Art without heart
Lest the conclusion of this brief appraisal should appear a trifle critical, let's not beat…
Despite many racing successes, Borgwand’s Isabella saloon was unable to save the company from going under. Its greatest exponent, Bill Blydenstein, remembers it
Like many people I have very fond memories of the Borgward Isabella TS, the sports saloon which proved a surprise victor in late-Fifties saloon car racing. Competitors like Volvo and BMW were no doubt relieved when Borgward was declared bankrupt in mid-1961. Trust me to pick a loser in the corporate stakes!
My love affair with Isabella goes back to 1956. After five years on motorbikes, the Isabella was a revelation. Searching for the limit can be painful on two wheels, but the Borgward was both nimble and surefooted. With a 24mm front anti-roll bar balancing the swing-axle rear end, its ultimate oversteer could be nicely controlled. I enjoyed showing big-headed TR2s the quickest way around most corners, while in the rain an Isabella was supreme, with four-wheel drifts on with only 60bhp.
Touring car races at Crystal Palace, Brands Hatch, Goodwood and Silverstone were spectacular, with the well-known names driving the best saloons in attitudes for which they were never designed. On one occasion Reg Pamell’s works Isabella won its class ahead of Alan Foster’s Magnette. It was a proud Borgward owner who trickled back from that Daily Express trophy meeting in 1956. A year and a half later, when racing resumed after the Suez crisis, the Borgwards were trounced by the Rileys, Magnettes and even the Wolseleys! That hurt. I swore to take revenge but did not realise what lay in store.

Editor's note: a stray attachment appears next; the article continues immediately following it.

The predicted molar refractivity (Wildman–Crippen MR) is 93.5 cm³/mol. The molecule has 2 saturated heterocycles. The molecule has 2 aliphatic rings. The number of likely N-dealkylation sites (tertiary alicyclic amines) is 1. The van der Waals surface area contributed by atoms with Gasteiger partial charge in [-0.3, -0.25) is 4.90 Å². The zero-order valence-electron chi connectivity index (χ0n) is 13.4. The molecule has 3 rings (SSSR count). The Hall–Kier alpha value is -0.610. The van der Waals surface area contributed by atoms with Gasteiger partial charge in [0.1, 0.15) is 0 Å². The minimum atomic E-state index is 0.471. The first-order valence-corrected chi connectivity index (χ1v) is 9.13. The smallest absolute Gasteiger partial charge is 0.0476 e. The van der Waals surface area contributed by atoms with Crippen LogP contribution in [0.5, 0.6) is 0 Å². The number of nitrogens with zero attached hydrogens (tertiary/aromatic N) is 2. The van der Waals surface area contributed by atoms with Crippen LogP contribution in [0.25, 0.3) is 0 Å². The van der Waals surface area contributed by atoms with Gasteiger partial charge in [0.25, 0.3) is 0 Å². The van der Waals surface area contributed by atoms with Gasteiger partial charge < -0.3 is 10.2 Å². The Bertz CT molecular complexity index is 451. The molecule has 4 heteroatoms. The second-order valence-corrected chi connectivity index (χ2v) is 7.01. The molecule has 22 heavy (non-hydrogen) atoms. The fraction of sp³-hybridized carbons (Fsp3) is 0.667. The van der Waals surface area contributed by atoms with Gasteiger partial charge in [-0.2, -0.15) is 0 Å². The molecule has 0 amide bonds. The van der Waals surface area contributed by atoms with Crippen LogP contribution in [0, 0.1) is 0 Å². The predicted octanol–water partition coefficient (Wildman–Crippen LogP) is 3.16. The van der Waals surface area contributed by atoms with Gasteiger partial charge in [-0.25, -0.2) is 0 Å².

Over the next few years we toiled to develop the Isabella to beat its works opponents, a time of relentless part-time work, because we were semi-amateurs and had to earn a living outside racing. Some had a little works support in terms of parts but precious little cash.
From the Borgward factory at Bremen I bought the bits to lift the engine to TS Plus specification, around 80bhp, and on my first event, at Brands Hatch in September, surprised everyone by winning my class. More sprints and hillclimbs followed before entering saloon car racing proper in 1959.
Graft and gradual development of car and driver saw the Isabella begin to get on terms with the Rileys, always our main rivals. They were quicker in a straight line, while we scored on bumpier corners and, of course, in the rain, when the Isabella came into its own. With its Michelin X tyres at 45psi, tweaked Konis and lowered suspension, the independent rear end gave the traction. Sure, it oversteered, but this was preferable to the Rileys understeering off the track!